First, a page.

How to Judge a Zine by its Cover – And Other Things I Learned from Metadata. By Ada Smith

As I wrap up the Library as Collaboratory course and reflect on what I learned, I am amazed at the stark contrast from what I expected when I signed up for this course. All it took for me to add this course to my shopping cart was that the quarter credit that fit into my schedule and most importantly it was about libraries in someway. When I found out that the course was actually about digital humanities and how the liberal arts could be used in a work setting, I was all the more ecstatic. As a college senior I was looking for any and all opportunities on how I could use my degree, and in this age of rapid fire technological growth, becoming competent in anything digital seemed to be a win win.

The course was set up so that each person in the class would be working in small groups with a librarian on a project that incorporated the digital humanities. We would be in charge of project design, managing our own timeline, and communicating with the other group members and the librarian to get the project done. By a grab-bag choice, I worked on the zine metadata project. I knew almost nothing about metadata and only cursory information about zines, so I was guaranteed to learn something from this project.

Metadata is what makes the four stories of our library searchable with the single click of a button. According to Merriam-Webster, metadata has the titillating definition of ‘data that describes other data.’ For the library, this means any information they have logged about a specific item, such as a book or a magazine, in the collection. This is all searchable data, and it is what pops up when you are looking for a specific item in the library using a computer.

I have worked with metadata for many years now; it was a key part of how I found resources for references for my countless research papers and, well, anything in the library. However, I had never put any thought at all into how those small paragraphs under book titles with my searched phrases highlighted in yellow popped up. I might have thought at one point that they were pulled from the abstracts of books, or that some combination of publisher, author, and librarian compiled the list, or even that they were computer generated (I’m not sure how this would have worked, but that’s kind of the point, isn’t it?).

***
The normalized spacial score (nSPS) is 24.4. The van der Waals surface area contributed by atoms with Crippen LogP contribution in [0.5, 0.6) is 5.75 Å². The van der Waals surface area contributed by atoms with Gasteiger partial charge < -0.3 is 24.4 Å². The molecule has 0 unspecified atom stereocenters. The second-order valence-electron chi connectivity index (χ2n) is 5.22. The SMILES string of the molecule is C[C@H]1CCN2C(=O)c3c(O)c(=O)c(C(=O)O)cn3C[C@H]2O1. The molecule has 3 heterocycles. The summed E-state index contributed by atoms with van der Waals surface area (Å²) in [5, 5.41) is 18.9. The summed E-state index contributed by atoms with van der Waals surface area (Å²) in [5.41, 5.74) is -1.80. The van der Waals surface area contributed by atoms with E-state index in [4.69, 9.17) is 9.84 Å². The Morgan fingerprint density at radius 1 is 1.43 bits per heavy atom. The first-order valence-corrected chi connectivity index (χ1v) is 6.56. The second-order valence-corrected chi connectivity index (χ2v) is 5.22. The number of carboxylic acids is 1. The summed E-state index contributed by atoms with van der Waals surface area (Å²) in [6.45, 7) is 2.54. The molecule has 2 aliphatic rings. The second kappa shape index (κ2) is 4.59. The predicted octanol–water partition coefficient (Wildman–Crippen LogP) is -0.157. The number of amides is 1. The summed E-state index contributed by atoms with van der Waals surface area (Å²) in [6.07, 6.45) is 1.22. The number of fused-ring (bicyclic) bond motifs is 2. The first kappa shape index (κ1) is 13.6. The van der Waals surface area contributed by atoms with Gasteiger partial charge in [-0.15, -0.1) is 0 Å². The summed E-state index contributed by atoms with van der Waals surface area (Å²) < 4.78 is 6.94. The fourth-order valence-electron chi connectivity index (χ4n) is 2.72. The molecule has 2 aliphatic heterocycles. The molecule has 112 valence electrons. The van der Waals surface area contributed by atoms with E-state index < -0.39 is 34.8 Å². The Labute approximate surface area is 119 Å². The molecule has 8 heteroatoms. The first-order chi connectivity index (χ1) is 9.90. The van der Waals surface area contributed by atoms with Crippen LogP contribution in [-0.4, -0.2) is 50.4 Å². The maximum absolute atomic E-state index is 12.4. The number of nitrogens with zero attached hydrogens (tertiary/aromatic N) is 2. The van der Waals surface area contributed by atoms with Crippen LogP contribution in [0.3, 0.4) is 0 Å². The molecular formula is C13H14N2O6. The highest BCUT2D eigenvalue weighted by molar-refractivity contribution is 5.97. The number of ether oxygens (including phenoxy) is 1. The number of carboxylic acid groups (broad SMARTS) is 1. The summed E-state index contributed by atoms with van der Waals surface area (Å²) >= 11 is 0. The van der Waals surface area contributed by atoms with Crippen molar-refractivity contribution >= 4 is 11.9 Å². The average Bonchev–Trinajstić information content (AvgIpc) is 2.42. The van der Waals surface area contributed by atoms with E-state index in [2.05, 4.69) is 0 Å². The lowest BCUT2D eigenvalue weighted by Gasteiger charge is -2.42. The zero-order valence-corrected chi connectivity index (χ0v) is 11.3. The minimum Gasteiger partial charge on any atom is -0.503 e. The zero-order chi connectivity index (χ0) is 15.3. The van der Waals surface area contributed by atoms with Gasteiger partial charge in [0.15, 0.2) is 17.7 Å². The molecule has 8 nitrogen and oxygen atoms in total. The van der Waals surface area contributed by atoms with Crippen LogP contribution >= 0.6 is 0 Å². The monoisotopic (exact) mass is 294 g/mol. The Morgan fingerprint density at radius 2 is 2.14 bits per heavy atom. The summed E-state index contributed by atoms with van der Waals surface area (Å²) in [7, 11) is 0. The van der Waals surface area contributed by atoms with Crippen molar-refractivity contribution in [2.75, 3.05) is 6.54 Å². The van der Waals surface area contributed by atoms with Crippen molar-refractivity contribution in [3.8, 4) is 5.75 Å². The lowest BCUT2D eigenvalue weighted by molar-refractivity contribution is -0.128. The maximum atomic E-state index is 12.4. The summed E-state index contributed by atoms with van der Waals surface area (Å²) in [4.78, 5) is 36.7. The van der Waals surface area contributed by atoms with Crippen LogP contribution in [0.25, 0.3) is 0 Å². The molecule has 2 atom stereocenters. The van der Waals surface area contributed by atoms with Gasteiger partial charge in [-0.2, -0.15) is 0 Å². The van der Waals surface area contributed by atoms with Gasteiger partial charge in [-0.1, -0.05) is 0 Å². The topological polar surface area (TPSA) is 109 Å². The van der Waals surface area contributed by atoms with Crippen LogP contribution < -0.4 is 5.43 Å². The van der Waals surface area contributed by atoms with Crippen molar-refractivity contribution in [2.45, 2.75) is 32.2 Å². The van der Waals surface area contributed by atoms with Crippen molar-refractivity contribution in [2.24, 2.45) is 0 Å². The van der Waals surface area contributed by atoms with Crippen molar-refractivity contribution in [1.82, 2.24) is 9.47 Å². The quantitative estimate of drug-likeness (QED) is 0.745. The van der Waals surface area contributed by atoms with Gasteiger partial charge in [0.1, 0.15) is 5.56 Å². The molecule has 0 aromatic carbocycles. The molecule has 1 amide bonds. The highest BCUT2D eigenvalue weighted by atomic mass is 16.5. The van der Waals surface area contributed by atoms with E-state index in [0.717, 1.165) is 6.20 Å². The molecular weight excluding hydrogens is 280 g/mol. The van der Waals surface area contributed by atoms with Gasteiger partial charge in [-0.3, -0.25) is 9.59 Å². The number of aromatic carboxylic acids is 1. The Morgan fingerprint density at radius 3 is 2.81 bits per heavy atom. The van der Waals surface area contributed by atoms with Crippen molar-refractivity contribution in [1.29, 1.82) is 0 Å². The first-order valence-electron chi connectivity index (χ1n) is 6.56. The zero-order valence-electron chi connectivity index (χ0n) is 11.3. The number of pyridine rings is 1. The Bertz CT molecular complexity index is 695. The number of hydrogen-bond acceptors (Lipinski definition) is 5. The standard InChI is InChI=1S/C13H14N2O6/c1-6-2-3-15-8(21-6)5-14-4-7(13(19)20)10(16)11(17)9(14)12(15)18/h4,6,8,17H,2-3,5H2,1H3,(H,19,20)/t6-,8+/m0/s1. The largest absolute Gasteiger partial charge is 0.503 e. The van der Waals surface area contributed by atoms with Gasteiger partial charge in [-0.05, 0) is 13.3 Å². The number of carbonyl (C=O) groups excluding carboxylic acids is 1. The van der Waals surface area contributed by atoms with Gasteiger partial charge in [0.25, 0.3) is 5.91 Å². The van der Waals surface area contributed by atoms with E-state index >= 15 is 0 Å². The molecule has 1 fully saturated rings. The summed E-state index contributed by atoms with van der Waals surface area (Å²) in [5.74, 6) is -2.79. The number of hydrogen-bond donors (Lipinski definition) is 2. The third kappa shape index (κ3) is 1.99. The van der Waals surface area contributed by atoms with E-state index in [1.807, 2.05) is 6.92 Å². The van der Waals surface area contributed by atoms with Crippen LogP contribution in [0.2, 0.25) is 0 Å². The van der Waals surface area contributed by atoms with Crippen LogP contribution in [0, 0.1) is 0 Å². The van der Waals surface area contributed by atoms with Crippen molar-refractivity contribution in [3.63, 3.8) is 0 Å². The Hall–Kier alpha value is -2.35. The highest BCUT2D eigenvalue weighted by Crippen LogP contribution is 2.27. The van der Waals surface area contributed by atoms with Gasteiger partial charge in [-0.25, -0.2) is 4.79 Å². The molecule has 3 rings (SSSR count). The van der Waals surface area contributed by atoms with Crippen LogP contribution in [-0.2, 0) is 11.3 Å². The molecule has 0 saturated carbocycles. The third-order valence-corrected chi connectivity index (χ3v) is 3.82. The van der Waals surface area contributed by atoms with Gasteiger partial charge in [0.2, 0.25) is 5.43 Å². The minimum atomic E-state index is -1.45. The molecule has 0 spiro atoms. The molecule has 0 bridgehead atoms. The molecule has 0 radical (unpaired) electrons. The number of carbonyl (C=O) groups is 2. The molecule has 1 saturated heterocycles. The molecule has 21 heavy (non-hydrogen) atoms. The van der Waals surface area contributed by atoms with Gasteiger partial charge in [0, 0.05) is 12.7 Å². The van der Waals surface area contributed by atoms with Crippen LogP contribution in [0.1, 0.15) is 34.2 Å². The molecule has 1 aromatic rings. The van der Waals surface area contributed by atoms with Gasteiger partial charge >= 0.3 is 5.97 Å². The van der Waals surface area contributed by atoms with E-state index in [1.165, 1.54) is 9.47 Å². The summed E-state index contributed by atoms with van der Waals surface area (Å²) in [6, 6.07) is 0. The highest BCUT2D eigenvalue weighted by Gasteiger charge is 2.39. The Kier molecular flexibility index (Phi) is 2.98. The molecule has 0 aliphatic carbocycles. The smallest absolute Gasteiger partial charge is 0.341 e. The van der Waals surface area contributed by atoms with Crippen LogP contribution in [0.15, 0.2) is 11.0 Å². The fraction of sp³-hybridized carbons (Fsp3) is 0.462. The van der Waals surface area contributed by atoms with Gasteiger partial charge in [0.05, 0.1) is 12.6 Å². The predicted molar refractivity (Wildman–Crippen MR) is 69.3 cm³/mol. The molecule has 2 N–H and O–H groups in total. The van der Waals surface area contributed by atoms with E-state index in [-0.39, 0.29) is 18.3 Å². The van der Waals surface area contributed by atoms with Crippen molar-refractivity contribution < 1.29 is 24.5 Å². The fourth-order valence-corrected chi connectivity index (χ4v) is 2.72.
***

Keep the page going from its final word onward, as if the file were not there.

When I was tasked with creating metadata for the zines, I thought that I would just be summarizing the content and listing important data such as title and author. This is what I actually ended up doing:


Creating metadata is actually a very specific process; for many of the columns you see I had to use controlled vocabulary, which meant that I could only use words from a list. For example, under ‘binding’ I couldn’t just put ‘stapled,’ I had to put ‘saddle stitching.’ This may all seem entirely too bureaucratic and finicky to be of any actual use, but this is all for a purpose. Remember; all of this information is going to be searchable soon. It needs to make sense, and because metadata is created by many different people all the time, there needs to be some standards for what is put in when and where to make sure utter chaos does not reign.

Of course, the format of a zine doesn’t always lend itself to easy metadata. Zine as a genre continually defy defining. The only requirements for a zine being categorized as such is that it needs to have a small publication, and they are generally the size of a regular sheet of printer paper folded in quarters. However, even these loose definitions can be and are bent, and mostly if a creator claims that what they published is a zine, then that is what it is. There are no regulations to include a copyright nor the name of the author. Often a single zine can cover many different genres and topic within the span of only a dozen or so pages.

As maddening as that all was, though, it was also an integral part to what makes zines so important. They are often written by people or groups of people who feel outcast or marginalized by society. They are the results of people struggling to make themselves heard on a platform which they control and which can’t be controlled by anyone else. These little pamphlets hold some of the most raw and honest accounts of what it is like to be human that I’ve ever read, and it has been an honor to read them.

By Ada Smith

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